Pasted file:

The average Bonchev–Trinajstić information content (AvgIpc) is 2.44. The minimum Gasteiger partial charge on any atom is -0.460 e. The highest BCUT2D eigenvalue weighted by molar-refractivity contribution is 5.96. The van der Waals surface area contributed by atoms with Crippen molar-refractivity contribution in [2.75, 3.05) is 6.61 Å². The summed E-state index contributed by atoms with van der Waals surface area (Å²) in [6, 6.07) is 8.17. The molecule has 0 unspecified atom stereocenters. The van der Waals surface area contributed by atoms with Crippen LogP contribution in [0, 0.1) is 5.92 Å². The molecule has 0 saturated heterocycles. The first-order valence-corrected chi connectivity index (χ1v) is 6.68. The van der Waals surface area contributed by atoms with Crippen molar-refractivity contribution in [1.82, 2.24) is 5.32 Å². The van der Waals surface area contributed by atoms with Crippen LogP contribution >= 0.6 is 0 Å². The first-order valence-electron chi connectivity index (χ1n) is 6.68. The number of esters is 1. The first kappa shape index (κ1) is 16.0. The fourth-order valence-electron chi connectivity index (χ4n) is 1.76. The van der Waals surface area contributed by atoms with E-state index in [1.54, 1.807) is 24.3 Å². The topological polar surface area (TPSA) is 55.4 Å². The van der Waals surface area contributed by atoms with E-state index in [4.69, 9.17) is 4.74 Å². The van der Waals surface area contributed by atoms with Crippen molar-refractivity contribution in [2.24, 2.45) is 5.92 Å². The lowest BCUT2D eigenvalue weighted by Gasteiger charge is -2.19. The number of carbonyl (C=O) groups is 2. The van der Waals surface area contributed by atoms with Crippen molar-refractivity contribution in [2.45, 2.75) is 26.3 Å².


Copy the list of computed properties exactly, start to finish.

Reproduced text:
The average Bonchev–Trinajstić information content (AvgIpc) is 2.44. The minimum Gasteiger partial charge on any atom is -0.460 e. The highest BCUT2D eigenvalue weighted by molar-refractivity contribution is 5.96. The van der Waals surface area contributed by atoms with Crippen molar-refractivity contribution in [2.75, 3.05) is 6.61 Å². The summed E-state index contributed by atoms with van der Waals surface area (Å²) in [6, 6.07) is 8.17. The molecule has 0 unspecified atom stereocenters. The van der Waals surface area contributed by atoms with Crippen LogP contribution in [0, 0.1) is 5.92 Å². The molecule has 0 saturated heterocycles. The first-order valence-corrected chi connectivity index (χ1v) is 6.68. The van der Waals surface area contributed by atoms with Crippen molar-refractivity contribution in [1.82, 2.24) is 5.32 Å². The van der Waals surface area contributed by atoms with Crippen LogP contribution >= 0.6 is 0 Å². The first-order valence-electron chi connectivity index (χ1n) is 6.68. The number of esters is 1. The first kappa shape index (κ1) is 16.0. The fourth-order valence-electron chi connectivity index (χ4n) is 1.76. The van der Waals surface area contributed by atoms with E-state index in [1.54, 1.807) is 24.3 Å². The topological polar surface area (TPSA) is 55.4 Å². The van der Waals surface area contributed by atoms with E-state index in [4.69, 9.17) is 4.74 Å². The van der Waals surface area contributed by atoms with Crippen molar-refractivity contribution in [2.24, 2.45) is 5.92 Å². The lowest BCUT2D eigenvalue weighted by Gasteiger charge is -2.19. The number of carbonyl (C=O) groups is 2. The van der Waals surface area contributed by atoms with Crippen molar-refractivity contribution in [2.45, 2.75) is 26.3 Å².